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Mediaeval ink

As a scrivener I am often asked for the recipe which I use for my ink

This recipe will produce half a gallon of good medieval ink (suitable also for civil war (English) periods) which will start out grey, turn black and, if allowed to stay in daylight, rot to a very warm and pleasant brown, familiar to anyone who has has been privileged to see a genuine document.

You will need:
8oz (225g) bruised oak galls (a larger quantity will make stronger ink) I have now raised this to 12oz (336g) and found this to give a very black ink
4 pints (2.25ltrs) boiling water
A few drops of tincture of myrrh (optional)
1.5oz (42g) gum arabic
3oz (84g) sulphate of iron (This is becoming harder to get hold of, I am attempting to find a supplier otherwise iron filings will have to be used though these take longer)

It's worth getting a number of small containers ready as well. These are obviously for containing the ink when it's ready and the smaller the better. The ink works by oxidation so each time a container is opened it will degenerate a little. I usually buy a couple of dozen 25cl bottles with screw caps. Just give the galls a light bashing to bruise them or crush them slightly in a bag, they don't have to be ground up.

Steep the galls in the water for 24 hours and then strain the liquid (a sort of brown tea). Mix the tincture of myrrh (if you are using it to add a pleasant odour) with the gum arabic and stir the mixture into the gall solution. Now add the iron sulphate, stirring to ensure that it all dissolves (the liquid will turn black). Strain it again if required and then bottle and label it. This mixture is very poisonous so please keep it well away from children and label it clearly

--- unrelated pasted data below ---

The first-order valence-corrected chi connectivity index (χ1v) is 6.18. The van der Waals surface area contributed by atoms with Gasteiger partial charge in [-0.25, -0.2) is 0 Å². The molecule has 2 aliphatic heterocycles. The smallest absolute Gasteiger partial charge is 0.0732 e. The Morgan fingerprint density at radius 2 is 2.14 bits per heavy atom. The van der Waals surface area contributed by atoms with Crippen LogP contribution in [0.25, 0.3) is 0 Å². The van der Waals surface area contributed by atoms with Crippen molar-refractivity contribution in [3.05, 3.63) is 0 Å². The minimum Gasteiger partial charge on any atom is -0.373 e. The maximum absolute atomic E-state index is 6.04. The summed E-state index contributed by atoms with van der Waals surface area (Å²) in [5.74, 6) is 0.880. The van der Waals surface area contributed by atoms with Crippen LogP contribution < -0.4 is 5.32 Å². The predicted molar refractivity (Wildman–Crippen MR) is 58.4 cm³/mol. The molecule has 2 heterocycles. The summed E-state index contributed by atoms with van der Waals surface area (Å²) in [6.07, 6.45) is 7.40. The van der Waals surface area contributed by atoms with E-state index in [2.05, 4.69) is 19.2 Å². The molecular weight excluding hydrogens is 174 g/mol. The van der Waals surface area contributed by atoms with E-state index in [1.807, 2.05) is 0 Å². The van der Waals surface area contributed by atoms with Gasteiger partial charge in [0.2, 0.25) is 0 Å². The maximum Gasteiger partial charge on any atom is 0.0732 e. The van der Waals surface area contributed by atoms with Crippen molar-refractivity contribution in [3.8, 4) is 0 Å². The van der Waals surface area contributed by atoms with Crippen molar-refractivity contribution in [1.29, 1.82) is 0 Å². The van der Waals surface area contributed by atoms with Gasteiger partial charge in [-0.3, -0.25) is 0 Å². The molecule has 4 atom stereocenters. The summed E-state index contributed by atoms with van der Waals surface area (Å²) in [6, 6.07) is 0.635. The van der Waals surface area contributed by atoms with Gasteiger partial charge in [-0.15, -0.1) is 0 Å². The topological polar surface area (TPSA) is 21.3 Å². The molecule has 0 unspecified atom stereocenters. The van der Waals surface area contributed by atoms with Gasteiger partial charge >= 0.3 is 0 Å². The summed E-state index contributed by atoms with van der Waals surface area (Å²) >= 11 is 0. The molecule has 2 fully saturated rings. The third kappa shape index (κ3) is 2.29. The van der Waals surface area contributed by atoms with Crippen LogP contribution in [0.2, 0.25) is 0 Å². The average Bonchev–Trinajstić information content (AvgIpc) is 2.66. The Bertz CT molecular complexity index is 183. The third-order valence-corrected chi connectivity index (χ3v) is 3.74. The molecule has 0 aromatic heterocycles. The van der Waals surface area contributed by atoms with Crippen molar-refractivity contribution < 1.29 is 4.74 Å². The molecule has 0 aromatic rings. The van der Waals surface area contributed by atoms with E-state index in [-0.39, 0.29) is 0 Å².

Notes: Oak galls are formed by a small wasp which lays its egg in an acorn and stimulates the tree to pump tannin into the infected region. This tannin, when mixed with an iron salt produces the black ink. These are very common in the UK and if you would like further information on this wasp in the USA visit http://wasps.ctw.net/gall_wasp/index.html

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